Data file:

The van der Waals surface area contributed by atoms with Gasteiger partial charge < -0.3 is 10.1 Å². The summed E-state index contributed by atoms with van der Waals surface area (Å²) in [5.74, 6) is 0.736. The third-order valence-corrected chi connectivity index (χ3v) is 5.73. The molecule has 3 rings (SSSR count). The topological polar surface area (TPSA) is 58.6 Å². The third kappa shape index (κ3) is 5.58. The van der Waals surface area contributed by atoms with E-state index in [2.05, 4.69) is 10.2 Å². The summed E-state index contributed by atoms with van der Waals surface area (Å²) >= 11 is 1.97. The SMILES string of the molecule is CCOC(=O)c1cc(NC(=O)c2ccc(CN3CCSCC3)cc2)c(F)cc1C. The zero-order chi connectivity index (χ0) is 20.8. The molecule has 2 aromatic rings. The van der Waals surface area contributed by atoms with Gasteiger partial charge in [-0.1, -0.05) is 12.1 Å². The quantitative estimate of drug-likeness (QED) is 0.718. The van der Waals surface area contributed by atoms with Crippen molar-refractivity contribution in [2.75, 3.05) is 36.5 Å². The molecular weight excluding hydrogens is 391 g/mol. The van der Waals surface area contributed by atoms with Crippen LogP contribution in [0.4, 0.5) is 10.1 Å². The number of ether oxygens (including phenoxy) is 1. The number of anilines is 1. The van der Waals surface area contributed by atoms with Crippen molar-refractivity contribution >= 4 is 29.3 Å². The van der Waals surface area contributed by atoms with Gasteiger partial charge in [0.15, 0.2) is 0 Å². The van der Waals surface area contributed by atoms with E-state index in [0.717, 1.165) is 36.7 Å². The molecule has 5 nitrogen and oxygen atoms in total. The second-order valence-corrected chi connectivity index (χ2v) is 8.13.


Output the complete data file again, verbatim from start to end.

The van der Waals surface area contributed by atoms with Gasteiger partial charge < -0.3 is 10.1 Å². The summed E-state index contributed by atoms with van der Waals surface area (Å²) in [5.74, 6) is 0.736. The third-order valence-corrected chi connectivity index (χ3v) is 5.73. The molecule has 3 rings (SSSR count). The topological polar surface area (TPSA) is 58.6 Å². The third kappa shape index (κ3) is 5.58. The van der Waals surface area contributed by atoms with E-state index in [2.05, 4.69) is 10.2 Å². The summed E-state index contributed by atoms with van der Waals surface area (Å²) >= 11 is 1.97. The SMILES string of the molecule is CCOC(=O)c1cc(NC(=O)c2ccc(CN3CCSCC3)cc2)c(F)cc1C. The zero-order chi connectivity index (χ0) is 20.8. The molecule has 2 aromatic rings. The van der Waals surface area contributed by atoms with Gasteiger partial charge in [-0.1, -0.05) is 12.1 Å². The quantitative estimate of drug-likeness (QED) is 0.718. The van der Waals surface area contributed by atoms with Crippen molar-refractivity contribution in [2.75, 3.05) is 36.5 Å². The molecular weight excluding hydrogens is 391 g/mol. The van der Waals surface area contributed by atoms with Crippen LogP contribution in [0.4, 0.5) is 10.1 Å². The number of ether oxygens (including phenoxy) is 1. The number of anilines is 1. The van der Waals surface area contributed by atoms with Crippen molar-refractivity contribution >= 4 is 29.3 Å². The van der Waals surface area contributed by atoms with Gasteiger partial charge in [0.15, 0.2) is 0 Å². The van der Waals surface area contributed by atoms with E-state index in [0.717, 1.165) is 36.7 Å². The molecule has 5 nitrogen and oxygen atoms in total. The second-order valence-corrected chi connectivity index (χ2v) is 8.13.